MIDDLEBURY - Renting an apartment in Addison County and elsewhere in the Green MountainState continues to grow more difficult for the average Vermonter, according to a report released last week. The 2011 edition of the report, "Between a Rock and a Hard Place: Housing and Wages in Vermont," shows a modest two-bedroom apartment in Vermont costs an average of $990 a month, a 7 percent increase over the year before and a 58 percent increase since 2000. A renter would need to earn an hourly wage of at least $19.03, $39,595, annually, to afford this.
"Renting an apartment has been a challenge in Vermont for some time because of rising costs and a low vacancy rate. This report confirms it continues to grow more challenging, especially for those on the lower end of Vermont's income scale," according to Sarah Carpenter, executive director of Vermont Housing Finance Agency (VHFA), the report's publisher.
"Vermont's affordable rental scenario is poised to become even more challenging," Carpenter says. "Recent cuts to the federal budget could seriously reduce the state's limited affordable housing stock and severely hamper the millions of dollars of private investment in housing that is leveraged by those federal resources."
The situation is made graver by the state's aging housing stock. The report estimates Vermont could lose up to 500 affordable housing units due to their deteriorating condition or lack of available resources to preserve the housing when federal affordability contracts expire and owners have the option to sell. Recapitalization of these older assisted housing projects is critical.
"VHFA and the state's other housing organizations are committed to doing all we can to assure all Vermonters have a safe, affordable, decent place to live," Carpenter said, "whether rented or a home of their own."
The high cost of renting in Vermont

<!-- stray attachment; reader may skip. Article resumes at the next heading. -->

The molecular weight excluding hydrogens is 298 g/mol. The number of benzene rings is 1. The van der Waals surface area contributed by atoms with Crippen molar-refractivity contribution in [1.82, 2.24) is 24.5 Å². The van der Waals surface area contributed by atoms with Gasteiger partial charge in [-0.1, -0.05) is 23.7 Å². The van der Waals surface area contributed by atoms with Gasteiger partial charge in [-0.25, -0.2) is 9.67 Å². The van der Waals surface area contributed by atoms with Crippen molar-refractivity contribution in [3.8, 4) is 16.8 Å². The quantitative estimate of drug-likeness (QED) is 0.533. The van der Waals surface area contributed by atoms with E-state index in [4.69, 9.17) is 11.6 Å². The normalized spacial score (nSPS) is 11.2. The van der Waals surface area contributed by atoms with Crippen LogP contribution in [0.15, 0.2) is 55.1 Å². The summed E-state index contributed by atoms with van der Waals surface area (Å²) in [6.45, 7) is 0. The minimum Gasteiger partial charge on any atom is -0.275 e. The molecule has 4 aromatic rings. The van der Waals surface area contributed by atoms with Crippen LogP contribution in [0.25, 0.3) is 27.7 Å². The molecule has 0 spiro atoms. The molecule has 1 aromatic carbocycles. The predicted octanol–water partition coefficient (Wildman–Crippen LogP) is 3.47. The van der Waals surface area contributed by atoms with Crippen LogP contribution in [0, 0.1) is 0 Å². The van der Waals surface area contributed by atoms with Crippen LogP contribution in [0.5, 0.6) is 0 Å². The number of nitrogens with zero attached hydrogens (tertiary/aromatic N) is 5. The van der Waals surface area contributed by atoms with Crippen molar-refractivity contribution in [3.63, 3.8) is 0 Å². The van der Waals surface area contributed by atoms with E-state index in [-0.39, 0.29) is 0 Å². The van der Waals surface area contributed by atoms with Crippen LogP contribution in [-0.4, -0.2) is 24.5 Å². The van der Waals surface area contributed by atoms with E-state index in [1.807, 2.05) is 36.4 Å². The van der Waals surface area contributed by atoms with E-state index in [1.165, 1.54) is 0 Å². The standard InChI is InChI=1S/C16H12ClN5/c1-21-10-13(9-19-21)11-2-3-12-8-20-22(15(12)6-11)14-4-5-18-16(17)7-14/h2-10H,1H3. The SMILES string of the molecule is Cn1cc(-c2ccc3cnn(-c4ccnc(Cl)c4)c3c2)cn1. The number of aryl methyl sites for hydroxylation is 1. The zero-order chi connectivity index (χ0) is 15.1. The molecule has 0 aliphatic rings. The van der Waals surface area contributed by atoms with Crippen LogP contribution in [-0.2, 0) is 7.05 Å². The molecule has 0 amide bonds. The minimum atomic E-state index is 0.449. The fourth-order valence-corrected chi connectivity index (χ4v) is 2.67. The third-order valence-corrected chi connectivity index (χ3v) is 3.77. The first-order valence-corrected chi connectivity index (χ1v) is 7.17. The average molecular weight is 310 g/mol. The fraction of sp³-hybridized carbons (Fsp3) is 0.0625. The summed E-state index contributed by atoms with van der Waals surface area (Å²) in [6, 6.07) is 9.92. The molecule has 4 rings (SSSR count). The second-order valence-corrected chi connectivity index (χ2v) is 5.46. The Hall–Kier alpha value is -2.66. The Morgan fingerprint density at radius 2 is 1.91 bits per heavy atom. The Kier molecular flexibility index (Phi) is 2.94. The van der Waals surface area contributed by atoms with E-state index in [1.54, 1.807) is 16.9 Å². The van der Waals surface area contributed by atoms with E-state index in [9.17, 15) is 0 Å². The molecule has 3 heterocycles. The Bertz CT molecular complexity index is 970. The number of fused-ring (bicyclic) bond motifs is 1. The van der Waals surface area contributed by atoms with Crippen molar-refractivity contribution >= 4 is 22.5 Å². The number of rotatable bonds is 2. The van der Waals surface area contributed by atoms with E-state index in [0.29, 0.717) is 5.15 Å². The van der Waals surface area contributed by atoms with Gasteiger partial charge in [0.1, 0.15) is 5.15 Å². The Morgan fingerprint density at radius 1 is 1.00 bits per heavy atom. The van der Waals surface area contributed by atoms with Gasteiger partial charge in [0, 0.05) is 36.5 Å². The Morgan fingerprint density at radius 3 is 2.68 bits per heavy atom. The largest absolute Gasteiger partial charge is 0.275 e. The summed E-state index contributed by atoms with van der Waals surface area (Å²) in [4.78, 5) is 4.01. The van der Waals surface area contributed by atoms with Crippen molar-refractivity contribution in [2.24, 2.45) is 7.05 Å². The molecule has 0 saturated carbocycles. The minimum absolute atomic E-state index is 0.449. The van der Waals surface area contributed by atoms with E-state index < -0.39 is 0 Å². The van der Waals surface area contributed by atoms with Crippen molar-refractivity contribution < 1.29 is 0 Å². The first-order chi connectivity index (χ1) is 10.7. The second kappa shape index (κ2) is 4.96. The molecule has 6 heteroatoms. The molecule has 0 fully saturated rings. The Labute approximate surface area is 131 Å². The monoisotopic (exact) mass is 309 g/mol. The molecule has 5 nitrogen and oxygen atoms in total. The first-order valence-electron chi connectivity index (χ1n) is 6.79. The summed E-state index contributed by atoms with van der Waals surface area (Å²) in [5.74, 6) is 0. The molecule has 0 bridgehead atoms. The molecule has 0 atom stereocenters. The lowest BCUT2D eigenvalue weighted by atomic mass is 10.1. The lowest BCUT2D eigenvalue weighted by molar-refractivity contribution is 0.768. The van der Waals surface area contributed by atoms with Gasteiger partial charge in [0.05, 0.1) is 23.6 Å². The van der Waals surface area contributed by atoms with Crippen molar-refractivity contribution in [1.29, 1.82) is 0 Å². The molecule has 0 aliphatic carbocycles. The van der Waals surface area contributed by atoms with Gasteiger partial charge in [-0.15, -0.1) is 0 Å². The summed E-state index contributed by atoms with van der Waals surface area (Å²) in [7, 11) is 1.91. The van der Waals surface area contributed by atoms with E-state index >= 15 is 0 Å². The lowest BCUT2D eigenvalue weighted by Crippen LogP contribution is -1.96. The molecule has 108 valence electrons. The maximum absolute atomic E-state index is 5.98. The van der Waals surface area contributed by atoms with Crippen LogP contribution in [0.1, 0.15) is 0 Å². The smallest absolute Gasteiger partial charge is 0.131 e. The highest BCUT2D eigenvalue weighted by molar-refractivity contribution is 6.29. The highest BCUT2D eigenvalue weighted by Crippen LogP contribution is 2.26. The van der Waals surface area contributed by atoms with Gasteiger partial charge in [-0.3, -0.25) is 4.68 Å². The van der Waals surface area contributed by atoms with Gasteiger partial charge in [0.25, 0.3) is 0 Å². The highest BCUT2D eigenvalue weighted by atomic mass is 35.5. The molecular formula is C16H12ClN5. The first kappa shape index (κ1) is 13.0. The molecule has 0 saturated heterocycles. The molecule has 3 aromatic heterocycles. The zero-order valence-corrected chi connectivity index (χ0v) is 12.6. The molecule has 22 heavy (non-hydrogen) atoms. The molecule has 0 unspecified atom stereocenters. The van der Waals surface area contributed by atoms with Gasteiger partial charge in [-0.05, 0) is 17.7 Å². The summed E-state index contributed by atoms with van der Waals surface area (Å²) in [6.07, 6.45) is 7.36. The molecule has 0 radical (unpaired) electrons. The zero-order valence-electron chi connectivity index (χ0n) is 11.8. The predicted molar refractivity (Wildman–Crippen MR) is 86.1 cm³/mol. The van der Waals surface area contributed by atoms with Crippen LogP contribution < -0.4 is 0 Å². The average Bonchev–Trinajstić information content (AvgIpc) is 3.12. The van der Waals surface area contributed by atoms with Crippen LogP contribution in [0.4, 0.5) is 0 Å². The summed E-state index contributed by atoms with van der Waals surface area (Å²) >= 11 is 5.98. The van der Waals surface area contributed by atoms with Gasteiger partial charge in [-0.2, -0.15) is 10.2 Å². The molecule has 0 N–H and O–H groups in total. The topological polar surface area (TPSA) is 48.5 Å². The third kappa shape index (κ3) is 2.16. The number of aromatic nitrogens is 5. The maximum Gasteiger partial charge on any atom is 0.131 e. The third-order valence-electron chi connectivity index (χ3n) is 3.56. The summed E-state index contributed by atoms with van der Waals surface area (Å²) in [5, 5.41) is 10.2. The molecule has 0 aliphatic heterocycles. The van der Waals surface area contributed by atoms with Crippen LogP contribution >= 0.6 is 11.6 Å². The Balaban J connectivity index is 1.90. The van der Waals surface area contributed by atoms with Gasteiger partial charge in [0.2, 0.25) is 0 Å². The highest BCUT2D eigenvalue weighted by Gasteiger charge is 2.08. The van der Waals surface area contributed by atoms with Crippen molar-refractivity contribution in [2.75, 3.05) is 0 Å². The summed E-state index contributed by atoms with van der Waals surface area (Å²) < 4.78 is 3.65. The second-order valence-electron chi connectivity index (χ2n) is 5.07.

•Vermonters pay too much for housing, according to VHFA. This ranks Vermont the 17th worst state in the nation. But landlords say their high maintenance costs, taxes, rising fuel oil/utility costs, snow plowing services, etc., must be factored in.
•Median household income in Vermont was $52,000 in 2009, according to the most recent estimates available. Incomes remained essentially flat since the previous year.
•The median home price in Vermont was $195,000 in 2010, 3 percent higher than last year. This requires an annual income of $58,000 and at least $16,000 in downpayment and closing costs.
•Homelessness in Vermont continues to grow. On one day in January, the state's network of shelters and service providers counted over 2,500 people who were homeless.
•Prices of newly constructed houses and condominiums remained far out of reach of the median Vermont household. The median price of a newly constructed home was $290,000 in 2010.
• Interest rates for homeownership remained very low through 2010, but fees remained high and buyers needed larger down payments. Closing costs in Vermont increased 37 percent between 2009 and 2010.
Source: "Between a Rock and a Hard Place," 10th edition.
Editor's Note: Hard copies are freely available to vermont residents by calling 864-5743 or e-mailing firstname.lastname@example.org.